China launches mission to Mars

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Ready for launch. Pi c: Instagram

 

CHINA has successfully launched the Tianwen-1 mission to Mars, a first for the country and the second of three missions scheduled to lift-off to the Red Planet this summer.

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A Long March 5 rocket carrying the spacecraft lifted off from the Wenchang spaceport on Hainan Island at 12.40am Eastern Time this morning. The China National Space Administration’s (CNSA) Tianwen-1, which translates as ‘Quest for Heavenly Truth,’ will now take seven months to reach Mars, arriving in February 2021.

Engines blazing orange, a Long March-5 carrier rocket took off under clear skies around 12.40am from Hainan Island, south of China’s mainland. Hundreds of space enthusiasts cried out excitedly on a beach across the bay from the launch site.

“This is a kind of hope, a kind of strength,” said Li Dapeng, co-founder of the China branch of the Mars Society, an international enthusiast group. He wore a Mars Society t-shirt, and was there with his wife, 11-year-old son and 2,000 others on the beach to watch the launch.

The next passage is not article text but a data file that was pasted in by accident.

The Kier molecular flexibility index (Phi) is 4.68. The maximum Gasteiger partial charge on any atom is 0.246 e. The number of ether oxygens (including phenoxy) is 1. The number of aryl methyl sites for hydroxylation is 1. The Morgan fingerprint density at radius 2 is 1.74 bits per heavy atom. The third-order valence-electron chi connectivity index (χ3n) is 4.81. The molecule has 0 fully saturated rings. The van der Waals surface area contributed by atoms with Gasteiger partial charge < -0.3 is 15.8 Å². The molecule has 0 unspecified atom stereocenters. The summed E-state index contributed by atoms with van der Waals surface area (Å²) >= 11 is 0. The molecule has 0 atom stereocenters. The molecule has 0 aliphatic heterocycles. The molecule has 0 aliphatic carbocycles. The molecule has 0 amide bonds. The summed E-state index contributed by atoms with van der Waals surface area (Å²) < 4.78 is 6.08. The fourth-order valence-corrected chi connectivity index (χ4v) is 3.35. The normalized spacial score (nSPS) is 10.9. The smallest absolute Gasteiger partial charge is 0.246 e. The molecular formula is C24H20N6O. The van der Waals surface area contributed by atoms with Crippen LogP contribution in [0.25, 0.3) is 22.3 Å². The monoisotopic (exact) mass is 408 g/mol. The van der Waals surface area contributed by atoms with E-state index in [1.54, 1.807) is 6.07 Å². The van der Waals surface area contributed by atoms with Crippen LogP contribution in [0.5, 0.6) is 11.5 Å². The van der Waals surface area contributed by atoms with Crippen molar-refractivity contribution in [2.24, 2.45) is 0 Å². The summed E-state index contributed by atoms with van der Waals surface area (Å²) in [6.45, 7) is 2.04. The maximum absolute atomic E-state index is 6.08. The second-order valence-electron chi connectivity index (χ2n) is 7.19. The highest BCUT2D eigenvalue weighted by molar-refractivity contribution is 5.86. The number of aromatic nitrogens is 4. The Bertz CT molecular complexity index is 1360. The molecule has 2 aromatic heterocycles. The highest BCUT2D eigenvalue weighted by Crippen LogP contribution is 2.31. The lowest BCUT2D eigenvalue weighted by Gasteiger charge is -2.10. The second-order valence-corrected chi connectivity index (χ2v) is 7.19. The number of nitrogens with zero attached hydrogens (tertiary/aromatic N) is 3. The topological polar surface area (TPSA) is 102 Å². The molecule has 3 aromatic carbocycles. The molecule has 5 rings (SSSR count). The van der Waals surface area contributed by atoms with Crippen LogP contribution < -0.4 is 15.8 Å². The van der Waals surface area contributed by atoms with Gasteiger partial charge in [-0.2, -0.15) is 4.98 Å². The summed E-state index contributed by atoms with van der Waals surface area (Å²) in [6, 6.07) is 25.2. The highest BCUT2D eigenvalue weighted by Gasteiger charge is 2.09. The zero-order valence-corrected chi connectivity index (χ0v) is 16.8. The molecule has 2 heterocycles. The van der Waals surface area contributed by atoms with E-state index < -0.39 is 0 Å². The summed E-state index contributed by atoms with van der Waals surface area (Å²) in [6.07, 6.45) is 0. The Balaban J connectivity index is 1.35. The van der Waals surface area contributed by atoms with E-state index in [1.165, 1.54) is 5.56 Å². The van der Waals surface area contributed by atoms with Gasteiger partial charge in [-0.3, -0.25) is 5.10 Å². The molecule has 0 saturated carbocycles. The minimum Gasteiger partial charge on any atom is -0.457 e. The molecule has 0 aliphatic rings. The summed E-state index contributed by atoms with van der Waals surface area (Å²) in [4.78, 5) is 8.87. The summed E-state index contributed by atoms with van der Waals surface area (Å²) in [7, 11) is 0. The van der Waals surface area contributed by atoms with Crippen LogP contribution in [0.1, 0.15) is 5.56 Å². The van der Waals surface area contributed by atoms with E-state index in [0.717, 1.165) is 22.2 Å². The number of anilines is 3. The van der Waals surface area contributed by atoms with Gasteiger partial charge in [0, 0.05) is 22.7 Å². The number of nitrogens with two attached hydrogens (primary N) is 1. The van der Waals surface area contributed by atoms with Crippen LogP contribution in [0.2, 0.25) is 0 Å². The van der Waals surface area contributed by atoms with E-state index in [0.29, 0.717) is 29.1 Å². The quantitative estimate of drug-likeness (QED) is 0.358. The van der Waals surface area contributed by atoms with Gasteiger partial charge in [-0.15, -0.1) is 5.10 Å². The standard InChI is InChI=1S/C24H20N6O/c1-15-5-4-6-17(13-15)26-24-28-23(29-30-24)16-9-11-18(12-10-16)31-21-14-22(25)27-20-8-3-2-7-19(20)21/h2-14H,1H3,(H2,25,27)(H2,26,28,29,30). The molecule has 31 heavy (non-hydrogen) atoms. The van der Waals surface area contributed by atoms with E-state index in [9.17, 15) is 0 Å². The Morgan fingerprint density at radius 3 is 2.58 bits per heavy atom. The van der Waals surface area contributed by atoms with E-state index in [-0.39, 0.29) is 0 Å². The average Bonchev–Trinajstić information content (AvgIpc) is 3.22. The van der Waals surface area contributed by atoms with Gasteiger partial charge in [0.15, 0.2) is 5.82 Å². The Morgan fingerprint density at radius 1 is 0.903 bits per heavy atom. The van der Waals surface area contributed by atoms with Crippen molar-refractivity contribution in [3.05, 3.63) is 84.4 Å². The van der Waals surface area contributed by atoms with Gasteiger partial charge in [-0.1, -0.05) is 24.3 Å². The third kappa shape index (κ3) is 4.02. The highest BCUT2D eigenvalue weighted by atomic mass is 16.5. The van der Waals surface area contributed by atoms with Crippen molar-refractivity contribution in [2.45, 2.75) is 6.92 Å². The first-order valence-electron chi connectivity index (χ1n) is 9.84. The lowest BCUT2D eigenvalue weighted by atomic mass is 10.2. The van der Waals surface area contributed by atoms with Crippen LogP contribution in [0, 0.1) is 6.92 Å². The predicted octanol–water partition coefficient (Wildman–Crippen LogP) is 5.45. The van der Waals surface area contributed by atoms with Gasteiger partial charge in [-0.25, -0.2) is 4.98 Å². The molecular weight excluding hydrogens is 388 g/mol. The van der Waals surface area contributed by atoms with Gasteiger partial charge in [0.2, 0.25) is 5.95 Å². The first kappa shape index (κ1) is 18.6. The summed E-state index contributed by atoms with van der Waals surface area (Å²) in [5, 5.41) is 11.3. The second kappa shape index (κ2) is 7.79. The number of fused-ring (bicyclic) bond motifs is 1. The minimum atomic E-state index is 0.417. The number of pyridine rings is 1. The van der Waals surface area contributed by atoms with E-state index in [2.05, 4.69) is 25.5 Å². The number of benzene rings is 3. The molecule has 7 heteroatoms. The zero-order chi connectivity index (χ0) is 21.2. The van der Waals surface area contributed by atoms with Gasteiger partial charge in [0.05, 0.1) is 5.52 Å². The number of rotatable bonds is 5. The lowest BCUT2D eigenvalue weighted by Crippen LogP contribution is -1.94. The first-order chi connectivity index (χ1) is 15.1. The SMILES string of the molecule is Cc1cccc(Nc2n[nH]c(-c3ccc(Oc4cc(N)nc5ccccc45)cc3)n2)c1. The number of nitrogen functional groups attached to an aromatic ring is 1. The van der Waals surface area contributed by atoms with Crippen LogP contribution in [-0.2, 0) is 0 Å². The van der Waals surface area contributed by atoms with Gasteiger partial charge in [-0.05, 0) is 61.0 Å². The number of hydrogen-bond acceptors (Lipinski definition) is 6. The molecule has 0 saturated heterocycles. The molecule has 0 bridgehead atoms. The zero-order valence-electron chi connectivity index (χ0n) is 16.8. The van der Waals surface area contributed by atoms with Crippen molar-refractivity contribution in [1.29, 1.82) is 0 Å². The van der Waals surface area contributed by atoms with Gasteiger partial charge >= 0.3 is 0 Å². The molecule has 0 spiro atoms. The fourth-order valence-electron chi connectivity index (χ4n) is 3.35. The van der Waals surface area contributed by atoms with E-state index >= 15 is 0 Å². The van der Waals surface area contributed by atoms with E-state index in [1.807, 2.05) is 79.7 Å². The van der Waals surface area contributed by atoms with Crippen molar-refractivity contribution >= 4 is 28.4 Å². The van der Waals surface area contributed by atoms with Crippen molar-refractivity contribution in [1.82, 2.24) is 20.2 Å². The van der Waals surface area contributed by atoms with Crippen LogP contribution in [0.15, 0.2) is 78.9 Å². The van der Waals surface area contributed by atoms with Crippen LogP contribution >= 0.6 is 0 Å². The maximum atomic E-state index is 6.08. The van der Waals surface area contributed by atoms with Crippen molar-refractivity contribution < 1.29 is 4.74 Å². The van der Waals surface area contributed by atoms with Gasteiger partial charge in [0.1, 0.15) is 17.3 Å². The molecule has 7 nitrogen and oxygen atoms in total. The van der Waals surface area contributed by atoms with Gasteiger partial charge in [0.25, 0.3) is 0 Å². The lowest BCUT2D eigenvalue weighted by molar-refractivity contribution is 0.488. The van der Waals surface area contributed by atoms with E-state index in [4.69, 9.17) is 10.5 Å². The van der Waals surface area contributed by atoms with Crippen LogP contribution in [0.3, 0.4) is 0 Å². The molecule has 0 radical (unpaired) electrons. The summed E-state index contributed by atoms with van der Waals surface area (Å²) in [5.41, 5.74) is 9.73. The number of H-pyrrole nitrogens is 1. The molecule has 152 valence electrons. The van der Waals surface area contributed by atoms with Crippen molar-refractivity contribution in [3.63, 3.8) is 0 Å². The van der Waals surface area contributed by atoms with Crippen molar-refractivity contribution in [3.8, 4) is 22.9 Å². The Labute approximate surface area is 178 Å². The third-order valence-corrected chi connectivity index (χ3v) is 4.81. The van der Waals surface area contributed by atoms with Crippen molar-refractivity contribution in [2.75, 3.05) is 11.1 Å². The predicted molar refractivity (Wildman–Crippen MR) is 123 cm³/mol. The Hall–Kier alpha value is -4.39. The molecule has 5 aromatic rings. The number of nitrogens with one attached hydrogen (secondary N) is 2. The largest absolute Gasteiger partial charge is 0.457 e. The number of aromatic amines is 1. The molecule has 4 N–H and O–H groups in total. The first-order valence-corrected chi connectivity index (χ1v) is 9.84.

We have liftoff! Pic: Instagram

“It’s amazing that another nation has launched the case for Mars,” said Dr Katarina Miljkovic, a planetary scientist at Curtin University in Australia, adding that the world was no longer in a space race. “It’s more like this marathon of space that we all want to be running.”

China’s tandem spacecraft – with both an orbiter and a rover – will take seven months to reach the red planet, like the others. If all goes well, Tianwen-1, or ‘quest for heavenly truth,’ will look for underground water, if it’s present, as well as evidence of possible ancient life.


NASA, has already sent four rovers to Mars since the late 1990s.

The majority of the missions sent by the rest of the world to Mars since 1960 ended in failure.

This is not China’s first attempt to go to Mars. In a previous mission working with Russia in 2011 there were problems when the attempt ended prematurely as the launch failed.

Now, Beijing is trying on its own.

“As long as (Tianwen) Landa safely on the Martian surface and sends back the first image, the mission will… be a big success,” Chen said.




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